Why do Giraffes Have Long Necks?

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  • Written By: Mary McMahon
  • Edited By: O. Wallace
  • Last Modified Date: 13 May 2020
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Many observers of giraffes have noted their extraordinarily long necks, leading to a great deal of speculation about why giraffes have long necks. There are a number of theories, but the most probable explanation is that giraffes with longer necks are more successful in fights, and giraffes which win fights are able to breed. The famous neck of the giraffe has apparently evolved out of a desire to win battles, and centuries of natural selection for longer, thicker necks has led to the modern giraffe.

The long neck of the giraffe is supported with extremely strong anchoring muscles which help the animal keep its head upright. As a result of the evolution of long necks, giraffes have had to make several adaptations to survive, including the development of a very powerful circulatory system which pushes blood from the heart to the brain. Considering the physical stress created by having such a long neck, there's no clear biological advantage for giraffes, as demonstrated by the general lack of long-necked animals in the world.

Some people claim that giraffes have long necks so that they can reach high foliage on trees and shrubs, under the argument that being able to reach high foliage would allow giraffes to access food during drought periods when leaves are scarce. Researchers who studied giraffe feeding patterns found that, in fact, giraffes tend to browse low, lowering their heads to eat. In the wet seasons, when there is a great deal of foliage overhead, giraffes may browse on high leaves.

Other people have suggested that giraffes developed their long necks so that they can clearly see approaching predators. Biologists have largely dismissed this theory, arguing that if being able to see across great distances was such an advantage, more animals would have long legs and necks. While the fact that giraffes have long necks has certainly made it easier to spot predators, it is unlikely that giraffes evolved long necks specifically for this purpose.

Giraffes and many of their relatives fight by essentially beating each other with their necks and heads, in a process known as necking. Male giraffes use their necks like deadly weapons, whipping their necks around and clubbing their opponents with their heavy skulls. The longer and thicker the neck, the more of a punch it packs, so it seems that giraffes have long necks so that they can fight more effectively.

For those who are interested in another factoid about these African mammals, in addition to having lengthy necks, giraffes also have very long tongues. The animals use their tongues to reach around the thorns of acacia trees to reach the leaves without hurting their muzzles.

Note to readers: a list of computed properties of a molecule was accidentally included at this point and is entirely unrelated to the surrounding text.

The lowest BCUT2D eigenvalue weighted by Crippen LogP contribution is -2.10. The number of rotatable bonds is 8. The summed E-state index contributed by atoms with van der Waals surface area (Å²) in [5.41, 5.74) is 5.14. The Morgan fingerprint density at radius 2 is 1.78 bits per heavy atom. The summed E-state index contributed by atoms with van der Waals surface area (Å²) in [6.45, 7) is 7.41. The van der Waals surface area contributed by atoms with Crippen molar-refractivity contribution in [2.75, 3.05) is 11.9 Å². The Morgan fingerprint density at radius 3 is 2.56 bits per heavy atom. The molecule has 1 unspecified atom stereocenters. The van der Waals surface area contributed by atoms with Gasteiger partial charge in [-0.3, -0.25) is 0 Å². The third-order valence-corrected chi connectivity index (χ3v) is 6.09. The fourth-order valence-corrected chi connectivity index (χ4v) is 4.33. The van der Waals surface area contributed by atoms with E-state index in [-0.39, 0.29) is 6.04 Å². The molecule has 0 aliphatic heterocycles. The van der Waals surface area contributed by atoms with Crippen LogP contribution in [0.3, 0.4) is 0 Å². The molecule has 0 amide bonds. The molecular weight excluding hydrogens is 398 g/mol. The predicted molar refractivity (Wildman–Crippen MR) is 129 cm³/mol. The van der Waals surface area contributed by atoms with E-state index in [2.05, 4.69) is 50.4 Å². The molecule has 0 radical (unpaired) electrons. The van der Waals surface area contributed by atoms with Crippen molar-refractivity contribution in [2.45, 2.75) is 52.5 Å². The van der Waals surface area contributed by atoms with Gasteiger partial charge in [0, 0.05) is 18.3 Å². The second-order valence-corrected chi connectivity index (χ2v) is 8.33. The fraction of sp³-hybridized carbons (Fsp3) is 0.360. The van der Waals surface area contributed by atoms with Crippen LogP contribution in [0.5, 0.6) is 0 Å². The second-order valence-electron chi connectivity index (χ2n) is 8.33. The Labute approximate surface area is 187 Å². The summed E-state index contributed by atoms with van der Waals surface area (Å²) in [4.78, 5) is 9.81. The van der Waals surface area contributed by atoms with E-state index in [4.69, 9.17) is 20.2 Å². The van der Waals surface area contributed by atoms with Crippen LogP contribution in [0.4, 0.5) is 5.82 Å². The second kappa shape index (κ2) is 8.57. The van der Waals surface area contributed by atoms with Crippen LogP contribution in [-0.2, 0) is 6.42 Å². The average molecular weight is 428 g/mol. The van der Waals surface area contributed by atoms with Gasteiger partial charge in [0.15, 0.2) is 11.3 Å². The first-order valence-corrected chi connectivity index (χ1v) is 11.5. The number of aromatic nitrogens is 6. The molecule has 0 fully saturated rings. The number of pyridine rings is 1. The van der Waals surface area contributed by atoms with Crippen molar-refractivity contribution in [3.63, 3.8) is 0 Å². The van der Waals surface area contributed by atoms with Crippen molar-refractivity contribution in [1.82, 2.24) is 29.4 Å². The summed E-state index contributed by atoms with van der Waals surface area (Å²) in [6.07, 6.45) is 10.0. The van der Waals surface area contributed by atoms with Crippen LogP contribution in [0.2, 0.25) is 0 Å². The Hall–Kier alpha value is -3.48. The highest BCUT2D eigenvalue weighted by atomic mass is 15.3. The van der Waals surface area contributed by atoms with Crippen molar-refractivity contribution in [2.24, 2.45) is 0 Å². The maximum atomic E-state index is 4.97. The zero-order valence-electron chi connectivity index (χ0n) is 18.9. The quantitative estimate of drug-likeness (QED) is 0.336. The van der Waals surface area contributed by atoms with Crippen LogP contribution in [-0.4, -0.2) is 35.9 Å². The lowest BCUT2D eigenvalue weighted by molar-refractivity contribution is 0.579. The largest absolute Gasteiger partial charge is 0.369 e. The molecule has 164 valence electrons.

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Post 6

Answer me this. I am a giraffe and I have decided I should have a longer neck. How do I start that process? By wishing really hard? I also want every giraffe born after me to have longer necks too. I've heard many people say that their necks got longer over time because the food source was higher. So if I raised the basketball hoop in my yard from 10' to 11,' will everybody born after I do be taller in my family?

Post 5

Actually, Serena, they did find that male giraffes have an average neck length of 7ft and females at 5ft. This further supports the hypothesis.

And, literally45, did you read the article? Several observers followed giraffes through all seasons (drought and wet) and found that they prefer lower bushes over trees.

Post 4

@serensurface-- Why do giraffes have such long necks? It's actually not a puzzle. We know that it's due to natural selection. The confusion is about why natural selection favored giraffes with longer necks.

Also, if evolutionary theories do not explain it, one could also support the creationist view that God willed it so.

Post 3

It used to be thought that sexual selection was the cause of long necks in giraffes. But studies have been done on it and no significant difference was found in the neck length of male and female giraffes. Scientists believe that if sexual selection had been the cause, the neck length of males would be longer but that is not the case.

The cause of long necks in giraffes seems to be a puzzle.

Post 2

There may be many evolutionary reasons as to why giraffes have long necks. Even though the article argues otherwise, I'm also of the view that the long neck allows giraffes to feed off of trees.

I think that nature has a perfect balance. There is a cycle where one living thing feeds off of another and somehow there is such a balance that if an external factor doesn't disrupt it, everything keeps on living. Neither do certain populations of animals, bugs or plants grow in large numbers, neither do they go extinct if this balance is kept.

I'm sure that giraffes contribute to this balance with their long necks and their feeding off of trees.

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